How IT Bolsters the Baseball Experience and Revenues

By Bill Schlough  |  Posted 10-01-2004 Print Email
Bill Schlough was named CIO of the San Francisco Giants at the tender age of 29. Five years later, he's helping his team lead the league in IT. If Schlough keeps it up, he might earn himself a spot in the Customer Loyalty Hall of Fame, too.
In August 1996, 16 months before the first brick was laid at SBC Park, fans of the San Francisco Giants baseball team could go online and check out the view of home plate from their prospective season seats—and purchase the rights to those seats for a lifetime.

Back then, real estate agents had just begun offering crude virtual walk-throughs on Web sites, but the sweeping pano-views of the inside of the future SBC Park—designed by HOK Sport + Venue + Event, the architects behind Baltimore's Oriole Park at Camden Yards—were an order of magnitude finer than just about anything a baseball fan (or prospective home buyer) had yet glimpsed.

Nor was this a soon-forgotten "Cool Site of the Day" gimmick.

Sales from those first 15,000 charter-seat licenses helped the consortium that had purchased the money-losing Giants in 1993 to book advance revenues against the $200 million in debt they racked up while completing the $357 million waterfront facility.

SBC Park was the first privately funded baseball stadium to open since Dodger Stadium, in 1962.

More important, the online marketing initiative laid the groundwork for the enviable position the Giants find themselves in today: Fully 28,000 of the park's 42,000 seats have been presold to season-ticket holders—that's 66 percent, the highest percentage in major league baseball.

Since moving to SBC Park from windswept Candlestick Park, the Giants have tripled annual revenues, too, from $65 million to a break-even $170 million.

"Of course, making it to the 2002 World Series, and getting to see Barry Bonds hit haven't hurt our chances," says Giants Vice President and COO Larry Baer, with an expansive grin.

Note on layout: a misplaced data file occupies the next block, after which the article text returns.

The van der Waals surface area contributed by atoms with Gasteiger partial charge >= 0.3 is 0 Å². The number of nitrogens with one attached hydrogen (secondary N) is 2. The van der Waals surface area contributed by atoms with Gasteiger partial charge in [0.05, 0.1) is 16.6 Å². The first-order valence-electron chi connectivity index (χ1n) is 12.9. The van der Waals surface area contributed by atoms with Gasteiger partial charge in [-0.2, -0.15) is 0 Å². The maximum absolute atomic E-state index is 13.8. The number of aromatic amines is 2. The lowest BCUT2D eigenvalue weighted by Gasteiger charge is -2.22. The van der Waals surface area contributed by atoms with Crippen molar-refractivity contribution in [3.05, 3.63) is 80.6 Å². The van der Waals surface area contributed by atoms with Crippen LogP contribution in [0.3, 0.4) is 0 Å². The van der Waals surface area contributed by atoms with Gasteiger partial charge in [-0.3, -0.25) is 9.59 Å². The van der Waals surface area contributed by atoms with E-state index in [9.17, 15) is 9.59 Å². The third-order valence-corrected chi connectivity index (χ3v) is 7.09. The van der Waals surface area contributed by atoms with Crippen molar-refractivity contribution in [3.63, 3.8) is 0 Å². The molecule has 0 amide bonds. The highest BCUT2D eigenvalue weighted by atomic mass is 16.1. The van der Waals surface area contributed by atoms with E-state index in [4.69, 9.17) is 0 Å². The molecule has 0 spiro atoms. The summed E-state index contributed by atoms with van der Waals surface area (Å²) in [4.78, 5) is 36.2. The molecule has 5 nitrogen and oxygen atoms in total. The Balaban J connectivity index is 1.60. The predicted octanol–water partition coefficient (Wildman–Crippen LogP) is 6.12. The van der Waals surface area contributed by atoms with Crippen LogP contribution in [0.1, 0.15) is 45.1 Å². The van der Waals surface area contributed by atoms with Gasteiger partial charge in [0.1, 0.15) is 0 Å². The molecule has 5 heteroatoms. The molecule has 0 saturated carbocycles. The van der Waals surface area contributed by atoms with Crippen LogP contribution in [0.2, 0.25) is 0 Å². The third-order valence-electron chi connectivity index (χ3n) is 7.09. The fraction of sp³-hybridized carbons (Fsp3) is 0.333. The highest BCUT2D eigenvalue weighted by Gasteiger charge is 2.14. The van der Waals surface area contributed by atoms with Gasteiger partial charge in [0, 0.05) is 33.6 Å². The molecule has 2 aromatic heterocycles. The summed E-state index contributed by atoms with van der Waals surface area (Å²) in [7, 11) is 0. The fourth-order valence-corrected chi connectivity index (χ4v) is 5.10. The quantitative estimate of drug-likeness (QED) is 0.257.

He doesn't grandstand for long, though, before switching to crisp executive mode.

"We lost a fair amount of money at Candlestick Park. Actually, we lost a lot of money at Candlestick. And it was clear that if we couldn't get a new stadium built, we'd have to move the team."

Bill Schlough
Career Highlights
2002: Technology Team Leader, San Francisco 2012 Olympic Bid

2000: Technical Supervisor, Olympic Games (Salt Lake City)

1999: Named CIO of San Francisco Giants

1998: Associate, IT Group, Booz Allen Hamilton

1996: Event Services Coordinator, Olympic Games (Atlanta)

1994: Consultant, World Cup Soccer (Stanford, Calif.)

For the Giants, Baer underscores, doing what they want has been partly tech-driven.

"Our goal is to be one of the most technologically advanced sports facilities in the world," he says.

"I'm not a techie myself, but technology has been a huge strategic factor for us, in lots of ways, and Bill has done a great job making sure our technology projects give us direct benefits and really enhance the fan experience."

"Bill" is CIO Bill Schlough, 34, a tall, clean-cut engineering graduate from Duke University with an M.B.A. from the Wharton School of Business, who could pass for a lean first baseman.

Hired in 1999, Schlough has not only kept the Giants' front office Web-savvy, he's demonstrated new potential for IT in professional sports, including a successful six-figure effort to establish SBC Park as the first major-league ballpark to offer 802.11b Wi-Fi at every seat in the house.

Schlough fields an IT division of eight who serve 150 full-time employees in three main areas within the Giants organization:

  • Operations (SBC Park itself, which also plays host to soccer, concerts and Monster Truck rallies during the off-season).
  • Baseball (the players, coaches and scouts, who rely, for example, on digital video to improve their hitting and pitching, or to assess promising talent).
  • Ticketing (ticket sales, as well as other aspects of customer service, including self-service kiosks that allow fans to print out their tickets before going through the park's old-fashioned turnstiles).

    Ticket sales comprise the biggest revenue source—about 50 percent of the team's annual income.



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